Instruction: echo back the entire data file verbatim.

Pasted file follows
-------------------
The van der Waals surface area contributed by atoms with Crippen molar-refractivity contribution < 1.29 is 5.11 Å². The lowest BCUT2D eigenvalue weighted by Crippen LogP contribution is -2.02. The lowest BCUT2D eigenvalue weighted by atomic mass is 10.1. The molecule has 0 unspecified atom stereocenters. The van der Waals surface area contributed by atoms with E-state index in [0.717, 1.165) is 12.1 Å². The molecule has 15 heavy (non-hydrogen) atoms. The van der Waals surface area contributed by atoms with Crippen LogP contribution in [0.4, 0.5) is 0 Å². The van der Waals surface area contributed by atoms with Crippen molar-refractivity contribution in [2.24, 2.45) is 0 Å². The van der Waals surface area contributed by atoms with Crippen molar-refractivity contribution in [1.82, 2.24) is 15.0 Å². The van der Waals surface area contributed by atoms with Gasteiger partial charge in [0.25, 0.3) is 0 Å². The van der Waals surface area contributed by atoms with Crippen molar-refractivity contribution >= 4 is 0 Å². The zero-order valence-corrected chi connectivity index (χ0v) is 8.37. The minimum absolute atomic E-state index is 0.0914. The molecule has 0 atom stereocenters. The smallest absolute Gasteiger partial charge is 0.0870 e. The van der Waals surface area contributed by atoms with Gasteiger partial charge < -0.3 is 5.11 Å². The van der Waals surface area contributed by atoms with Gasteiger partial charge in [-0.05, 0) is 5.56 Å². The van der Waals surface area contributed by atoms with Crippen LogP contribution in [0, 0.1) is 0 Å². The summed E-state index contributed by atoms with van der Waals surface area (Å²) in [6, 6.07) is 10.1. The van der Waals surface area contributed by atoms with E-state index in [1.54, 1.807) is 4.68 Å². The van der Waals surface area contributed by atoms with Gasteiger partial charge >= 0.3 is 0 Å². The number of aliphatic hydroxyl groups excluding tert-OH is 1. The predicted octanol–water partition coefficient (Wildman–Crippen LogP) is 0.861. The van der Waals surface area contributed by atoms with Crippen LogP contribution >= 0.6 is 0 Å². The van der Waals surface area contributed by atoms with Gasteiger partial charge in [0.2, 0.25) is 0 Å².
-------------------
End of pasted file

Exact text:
The van der Waals surface area contributed by atoms with Crippen molar-refractivity contribution < 1.29 is 5.11 Å². The lowest BCUT2D eigenvalue weighted by Crippen LogP contribution is -2.02. The lowest BCUT2D eigenvalue weighted by atomic mass is 10.1. The molecule has 0 unspecified atom stereocenters. The van der Waals surface area contributed by atoms with E-state index in [0.717, 1.165) is 12.1 Å². The molecule has 15 heavy (non-hydrogen) atoms. The van der Waals surface area contributed by atoms with Crippen LogP contribution in [0.4, 0.5) is 0 Å². The van der Waals surface area contributed by atoms with Crippen molar-refractivity contribution in [2.24, 2.45) is 0 Å². The van der Waals surface area contributed by atoms with Crippen molar-refractivity contribution in [1.82, 2.24) is 15.0 Å². The van der Waals surface area contributed by atoms with Gasteiger partial charge in [0.25, 0.3) is 0 Å². The van der Waals surface area contributed by atoms with Crippen molar-refractivity contribution >= 4 is 0 Å². The zero-order valence-corrected chi connectivity index (χ0v) is 8.37. The minimum absolute atomic E-state index is 0.0914. The molecule has 0 atom stereocenters. The smallest absolute Gasteiger partial charge is 0.0870 e. The van der Waals surface area contributed by atoms with Gasteiger partial charge < -0.3 is 5.11 Å². The van der Waals surface area contributed by atoms with Gasteiger partial charge in [-0.05, 0) is 5.56 Å². The van der Waals surface area contributed by atoms with Crippen LogP contribution in [0, 0.1) is 0 Å². The summed E-state index contributed by atoms with van der Waals surface area (Å²) in [6, 6.07) is 10.1. The van der Waals surface area contributed by atoms with E-state index in [1.54, 1.807) is 4.68 Å². The van der Waals surface area contributed by atoms with Gasteiger partial charge >= 0.3 is 0 Å². The number of aliphatic hydroxyl groups excluding tert-OH is 1. The predicted octanol–water partition coefficient (Wildman–Crippen LogP) is 0.861. The van der Waals surface area contributed by atoms with Crippen LogP contribution >= 0.6 is 0 Å². The van der Waals surface area contributed by atoms with Gasteiger partial charge in [0.2, 0.25) is 0 Å².